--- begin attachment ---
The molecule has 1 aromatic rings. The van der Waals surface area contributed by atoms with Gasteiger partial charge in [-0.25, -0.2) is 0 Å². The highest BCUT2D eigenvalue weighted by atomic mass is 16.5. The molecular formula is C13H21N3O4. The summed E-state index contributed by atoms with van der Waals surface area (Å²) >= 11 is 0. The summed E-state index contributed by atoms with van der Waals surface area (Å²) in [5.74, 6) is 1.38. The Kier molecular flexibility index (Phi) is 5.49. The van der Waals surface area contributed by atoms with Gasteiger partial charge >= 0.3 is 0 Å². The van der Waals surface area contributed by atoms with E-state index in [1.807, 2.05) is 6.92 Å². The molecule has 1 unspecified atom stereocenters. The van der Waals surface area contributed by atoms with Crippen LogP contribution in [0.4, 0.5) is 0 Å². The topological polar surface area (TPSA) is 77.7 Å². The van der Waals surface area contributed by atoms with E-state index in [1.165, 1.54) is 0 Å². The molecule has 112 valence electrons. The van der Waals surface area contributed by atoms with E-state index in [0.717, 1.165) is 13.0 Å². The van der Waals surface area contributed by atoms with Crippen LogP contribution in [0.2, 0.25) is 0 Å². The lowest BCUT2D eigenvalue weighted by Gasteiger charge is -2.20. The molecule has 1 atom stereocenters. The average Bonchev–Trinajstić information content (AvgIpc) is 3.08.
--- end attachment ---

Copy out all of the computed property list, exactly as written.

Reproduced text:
The molecule has 1 aromatic rings. The van der Waals surface area contributed by atoms with Gasteiger partial charge in [-0.25, -0.2) is 0 Å². The highest BCUT2D eigenvalue weighted by atomic mass is 16.5. The molecular formula is C13H21N3O4. The summed E-state index contributed by atoms with van der Waals surface area (Å²) >= 11 is 0. The summed E-state index contributed by atoms with van der Waals surface area (Å²) in [5.74, 6) is 1.38. The Kier molecular flexibility index (Phi) is 5.49. The van der Waals surface area contributed by atoms with Gasteiger partial charge >= 0.3 is 0 Å². The van der Waals surface area contributed by atoms with E-state index in [1.807, 2.05) is 6.92 Å². The molecule has 1 unspecified atom stereocenters. The van der Waals surface area contributed by atoms with Crippen LogP contribution in [0.4, 0.5) is 0 Å². The topological polar surface area (TPSA) is 77.7 Å². The van der Waals surface area contributed by atoms with E-state index in [1.165, 1.54) is 0 Å². The molecule has 112 valence electrons. The van der Waals surface area contributed by atoms with E-state index in [0.717, 1.165) is 13.0 Å². The van der Waals surface area contributed by atoms with Crippen LogP contribution in [0.2, 0.25) is 0 Å². The lowest BCUT2D eigenvalue weighted by Gasteiger charge is -2.20. The molecule has 1 atom stereocenters. The average Bonchev–Trinajstić information content (AvgIpc) is 3.08.